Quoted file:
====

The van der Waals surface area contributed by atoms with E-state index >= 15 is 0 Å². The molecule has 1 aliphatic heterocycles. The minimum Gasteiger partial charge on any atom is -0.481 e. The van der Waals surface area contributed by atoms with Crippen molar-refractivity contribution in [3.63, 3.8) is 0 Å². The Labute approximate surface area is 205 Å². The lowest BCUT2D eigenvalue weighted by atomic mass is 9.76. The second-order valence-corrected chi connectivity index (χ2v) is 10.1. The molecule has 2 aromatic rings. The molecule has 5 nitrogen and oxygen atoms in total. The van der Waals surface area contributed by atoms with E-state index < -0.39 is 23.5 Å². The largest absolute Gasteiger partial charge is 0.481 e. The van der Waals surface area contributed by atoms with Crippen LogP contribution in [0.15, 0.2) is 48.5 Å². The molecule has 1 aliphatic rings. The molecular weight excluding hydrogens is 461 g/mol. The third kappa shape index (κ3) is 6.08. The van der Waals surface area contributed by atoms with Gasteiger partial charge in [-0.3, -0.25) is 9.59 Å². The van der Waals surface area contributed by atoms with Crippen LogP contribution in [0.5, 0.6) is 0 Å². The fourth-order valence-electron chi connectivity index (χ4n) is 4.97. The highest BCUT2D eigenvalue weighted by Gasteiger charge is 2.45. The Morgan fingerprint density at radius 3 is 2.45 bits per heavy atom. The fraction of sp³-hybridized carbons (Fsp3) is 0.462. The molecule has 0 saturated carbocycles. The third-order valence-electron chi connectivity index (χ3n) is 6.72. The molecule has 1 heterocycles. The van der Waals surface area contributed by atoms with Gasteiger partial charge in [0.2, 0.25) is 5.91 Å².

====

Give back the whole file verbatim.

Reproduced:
The van der Waals surface area contributed by atoms with E-state index >= 15 is 0 Å². The molecule has 1 aliphatic heterocycles. The minimum Gasteiger partial charge on any atom is -0.481 e. The van der Waals surface area contributed by atoms with Crippen molar-refractivity contribution in [3.63, 3.8) is 0 Å². The Labute approximate surface area is 205 Å². The lowest BCUT2D eigenvalue weighted by atomic mass is 9.76. The second-order valence-corrected chi connectivity index (χ2v) is 10.1. The molecule has 2 aromatic rings. The molecule has 5 nitrogen and oxygen atoms in total. The van der Waals surface area contributed by atoms with E-state index < -0.39 is 23.5 Å². The largest absolute Gasteiger partial charge is 0.481 e. The van der Waals surface area contributed by atoms with Crippen LogP contribution in [0.15, 0.2) is 48.5 Å². The molecule has 1 aliphatic rings. The molecular weight excluding hydrogens is 461 g/mol. The third kappa shape index (κ3) is 6.08. The van der Waals surface area contributed by atoms with Gasteiger partial charge in [-0.3, -0.25) is 9.59 Å². The van der Waals surface area contributed by atoms with Crippen LogP contribution in [0.5, 0.6) is 0 Å². The fourth-order valence-electron chi connectivity index (χ4n) is 4.97. The highest BCUT2D eigenvalue weighted by Gasteiger charge is 2.45. The Morgan fingerprint density at radius 3 is 2.45 bits per heavy atom. The fraction of sp³-hybridized carbons (Fsp3) is 0.462. The molecule has 0 saturated carbocycles. The third-order valence-electron chi connectivity index (χ3n) is 6.72. The molecule has 1 heterocycles. The van der Waals surface area contributed by atoms with Gasteiger partial charge in [0.2, 0.25) is 5.91 Å².